Groups call for greater wildlife protections in the heavily industrialized Powder River Basin
Hundreds of coal mining and oil and natural gas projects in the Powder River Basin area of Wyoming and Montana are destroying the habitat of some of the West’s most beloved wildlife – including mule deer, pronghorn antelope, elk, and greater sage-grouse – and threaten the continued viability of these species in the region and its hunting culture, according to a new report released by the Natural Resources Defense Council (NRDC) and National Wildlife Federation (NWF).
“Unchecked energy development has turned some of the American West’s best wildlife habitat into an industrial zone. Wildlife can’t thrive on habitat that is dominated by massive energy development projects, some of which can cover more than 133 football fields. More must be done to stop the proliferation of dirty fuel projects that threaten wildlife’s ability to survive,” said Andrew Wetzler, Director of the Land and Wildlife Program at NRDC.
“Scattershot energy development in the West is reducing hunting opportunities for millions of Americans and fragmenting some of America’s most important habitat for mule deer, pronghorn, elk, and greater sage-grouse. Ask any hunter and they’ll tell you—and the data confirms—that wildlife populations are declining in the very parts of Montana and Wyoming where intense drilling has occurred and the country’s largest coal mines are located,” said National Wildlife Federation CEO and President Collin O’Mara. “America’s wildlife deserves better. To restore wildlife populations and expand outdoor opportunities, we need significant investment in restoring habitat wildlife, improved planning to minimize impacts on wildlife, and market-based federal royalties/fees sufficient to mitigate any damage.”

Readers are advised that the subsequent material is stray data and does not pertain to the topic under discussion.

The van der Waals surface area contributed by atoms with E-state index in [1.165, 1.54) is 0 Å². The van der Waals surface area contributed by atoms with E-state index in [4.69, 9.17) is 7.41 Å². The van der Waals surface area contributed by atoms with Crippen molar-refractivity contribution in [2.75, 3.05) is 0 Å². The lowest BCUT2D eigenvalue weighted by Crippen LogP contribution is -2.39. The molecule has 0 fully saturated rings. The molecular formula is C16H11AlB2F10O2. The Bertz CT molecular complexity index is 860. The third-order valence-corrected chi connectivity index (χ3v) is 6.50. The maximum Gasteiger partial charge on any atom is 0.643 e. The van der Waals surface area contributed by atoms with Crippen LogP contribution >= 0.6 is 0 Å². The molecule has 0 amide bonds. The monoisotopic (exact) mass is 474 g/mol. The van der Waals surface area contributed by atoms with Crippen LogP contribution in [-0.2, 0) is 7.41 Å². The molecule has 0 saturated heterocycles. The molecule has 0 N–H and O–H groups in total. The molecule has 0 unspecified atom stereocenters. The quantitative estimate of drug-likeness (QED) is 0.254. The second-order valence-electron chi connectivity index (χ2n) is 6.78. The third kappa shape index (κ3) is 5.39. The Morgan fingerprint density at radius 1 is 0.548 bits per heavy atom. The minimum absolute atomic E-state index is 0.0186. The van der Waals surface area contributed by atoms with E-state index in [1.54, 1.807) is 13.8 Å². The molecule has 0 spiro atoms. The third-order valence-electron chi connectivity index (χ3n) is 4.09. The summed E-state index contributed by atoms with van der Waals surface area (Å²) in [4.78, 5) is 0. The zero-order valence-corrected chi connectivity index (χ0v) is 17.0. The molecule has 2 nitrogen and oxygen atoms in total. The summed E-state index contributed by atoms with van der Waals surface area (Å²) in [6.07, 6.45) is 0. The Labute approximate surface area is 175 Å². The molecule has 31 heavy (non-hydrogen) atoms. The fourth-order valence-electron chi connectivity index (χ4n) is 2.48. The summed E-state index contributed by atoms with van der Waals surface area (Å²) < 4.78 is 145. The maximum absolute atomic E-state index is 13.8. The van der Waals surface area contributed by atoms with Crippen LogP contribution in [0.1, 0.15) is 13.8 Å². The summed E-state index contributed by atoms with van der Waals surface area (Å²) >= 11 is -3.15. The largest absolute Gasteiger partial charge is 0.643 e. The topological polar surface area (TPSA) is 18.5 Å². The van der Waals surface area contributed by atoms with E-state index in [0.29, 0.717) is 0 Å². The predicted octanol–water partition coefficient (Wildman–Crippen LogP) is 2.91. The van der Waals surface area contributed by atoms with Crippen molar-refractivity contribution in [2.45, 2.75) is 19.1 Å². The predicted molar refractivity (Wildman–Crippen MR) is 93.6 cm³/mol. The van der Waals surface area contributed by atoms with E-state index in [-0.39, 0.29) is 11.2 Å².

The study finds that declining population trends and reduced hunting opportunities for mule deer, pronghorn antelope, and the greater sage-grouse are associated with close proximity of the animals to energy development projects. For example:
Half of the mule deer units in the study are in poor health; those herd units are located on land with extensive energy development, including natural gas wells and large coal strip mines.
The only healthy mule deer unit is in the part of the Black Hills of Wyoming with no energy development.
Active sage-grouse leks (“strutting grounds” used for mating) are located twice as far from coal bed natural gas wells and 1.5 times as far from power lines as inactive leks.
“Hunting isn't a sport for me; it's a way of life, it's my culture,” explains Alexis Bonogofsky, a fourth-generation Montana sportswoman. “It is imperative that our public lands are managed to ensure that healthy landscapes and wildlife populations continue to thrive. Our public lands should not be sacrificial industrial zones for corporations."
Declines in habitat have direct impacts on hunting and the revenue it contributes to state economies, along with tourists hungry for wildlife-viewing experiences. Nearly 11 million tourists travel through Montana annually, largely driven by recreation and wildlife-watching opportunities. Visitors to Montana support over 38,000 jobs and generate $3.9 billion to the state economy. Wyoming’s numbers are similar: tourism in Wyoming created 31,510 jobs and totaled $3.33 billion in revenue. Hunting, fishing, and outdoor recreation are sustainable economic activities that can provide stability for rural communities.
If affected wildlife species are to rebound to healthy levels, greater land management reforms must be implemented, and state and federal governments must increase their commitment to avoid or eliminate negative impacts to wildlife, say NRDC and NWF. Specific recommendations include increasing investments in wildlife recovery and sustainability and enacting legislation that benefits wildlife and their habitats.
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